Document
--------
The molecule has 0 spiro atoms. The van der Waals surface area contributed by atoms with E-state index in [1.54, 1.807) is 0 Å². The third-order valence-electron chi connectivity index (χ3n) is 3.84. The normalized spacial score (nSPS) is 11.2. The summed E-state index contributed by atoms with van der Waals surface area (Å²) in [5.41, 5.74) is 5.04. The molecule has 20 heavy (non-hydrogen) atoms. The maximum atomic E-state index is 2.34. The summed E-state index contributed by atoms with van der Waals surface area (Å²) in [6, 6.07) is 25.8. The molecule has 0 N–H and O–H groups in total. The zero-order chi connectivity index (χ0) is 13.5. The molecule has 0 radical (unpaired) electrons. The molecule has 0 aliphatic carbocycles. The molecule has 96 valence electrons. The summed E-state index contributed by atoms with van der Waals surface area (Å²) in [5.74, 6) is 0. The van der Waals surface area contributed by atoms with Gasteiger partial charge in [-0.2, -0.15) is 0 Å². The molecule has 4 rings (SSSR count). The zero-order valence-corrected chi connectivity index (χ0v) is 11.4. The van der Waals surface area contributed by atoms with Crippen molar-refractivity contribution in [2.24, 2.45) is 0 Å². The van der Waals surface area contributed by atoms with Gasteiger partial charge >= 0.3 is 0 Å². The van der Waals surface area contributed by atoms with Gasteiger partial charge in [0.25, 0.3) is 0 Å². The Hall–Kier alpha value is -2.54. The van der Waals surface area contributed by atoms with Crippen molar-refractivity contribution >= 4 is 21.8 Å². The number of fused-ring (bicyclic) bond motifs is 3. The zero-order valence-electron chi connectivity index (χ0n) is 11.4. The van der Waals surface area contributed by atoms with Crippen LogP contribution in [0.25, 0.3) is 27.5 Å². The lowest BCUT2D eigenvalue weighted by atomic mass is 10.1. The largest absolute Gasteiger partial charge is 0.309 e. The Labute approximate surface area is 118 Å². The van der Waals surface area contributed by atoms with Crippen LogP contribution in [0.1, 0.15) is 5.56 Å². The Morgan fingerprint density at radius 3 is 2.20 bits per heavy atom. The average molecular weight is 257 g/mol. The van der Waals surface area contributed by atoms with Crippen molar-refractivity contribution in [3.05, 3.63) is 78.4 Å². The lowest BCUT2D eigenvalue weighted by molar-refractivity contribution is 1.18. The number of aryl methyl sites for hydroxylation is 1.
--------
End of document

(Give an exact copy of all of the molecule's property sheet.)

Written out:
The molecule has 0 spiro atoms. The van der Waals surface area contributed by atoms with E-state index in [1.54, 1.807) is 0 Å². The third-order valence-electron chi connectivity index (χ3n) is 3.84. The normalized spacial score (nSPS) is 11.2. The summed E-state index contributed by atoms with van der Waals surface area (Å²) in [5.41, 5.74) is 5.04. The molecule has 20 heavy (non-hydrogen) atoms. The maximum atomic E-state index is 2.34. The summed E-state index contributed by atoms with van der Waals surface area (Å²) in [6, 6.07) is 25.8. The molecule has 0 N–H and O–H groups in total. The zero-order chi connectivity index (χ0) is 13.5. The molecule has 0 radical (unpaired) electrons. The molecule has 0 aliphatic carbocycles. The molecule has 96 valence electrons. The summed E-state index contributed by atoms with van der Waals surface area (Å²) in [5.74, 6) is 0. The van der Waals surface area contributed by atoms with Gasteiger partial charge in [-0.2, -0.15) is 0 Å². The molecule has 4 rings (SSSR count). The zero-order valence-corrected chi connectivity index (χ0v) is 11.4. The van der Waals surface area contributed by atoms with Crippen molar-refractivity contribution in [2.24, 2.45) is 0 Å². The van der Waals surface area contributed by atoms with Gasteiger partial charge >= 0.3 is 0 Å². The van der Waals surface area contributed by atoms with Gasteiger partial charge in [0.25, 0.3) is 0 Å². The Hall–Kier alpha value is -2.54. The van der Waals surface area contributed by atoms with Crippen molar-refractivity contribution >= 4 is 21.8 Å². The number of fused-ring (bicyclic) bond motifs is 3. The zero-order valence-electron chi connectivity index (χ0n) is 11.4. The van der Waals surface area contributed by atoms with Crippen LogP contribution in [0.25, 0.3) is 27.5 Å². The lowest BCUT2D eigenvalue weighted by atomic mass is 10.1. The largest absolute Gasteiger partial charge is 0.309 e. The Labute approximate surface area is 118 Å². The van der Waals surface area contributed by atoms with Crippen LogP contribution in [0.1, 0.15) is 5.56 Å². The Morgan fingerprint density at radius 3 is 2.20 bits per heavy atom. The average molecular weight is 257 g/mol. The van der Waals surface area contributed by atoms with Crippen molar-refractivity contribution in [3.05, 3.63) is 78.4 Å². The lowest BCUT2D eigenvalue weighted by molar-refractivity contribution is 1.18. The number of aryl methyl sites for hydroxylation is 1.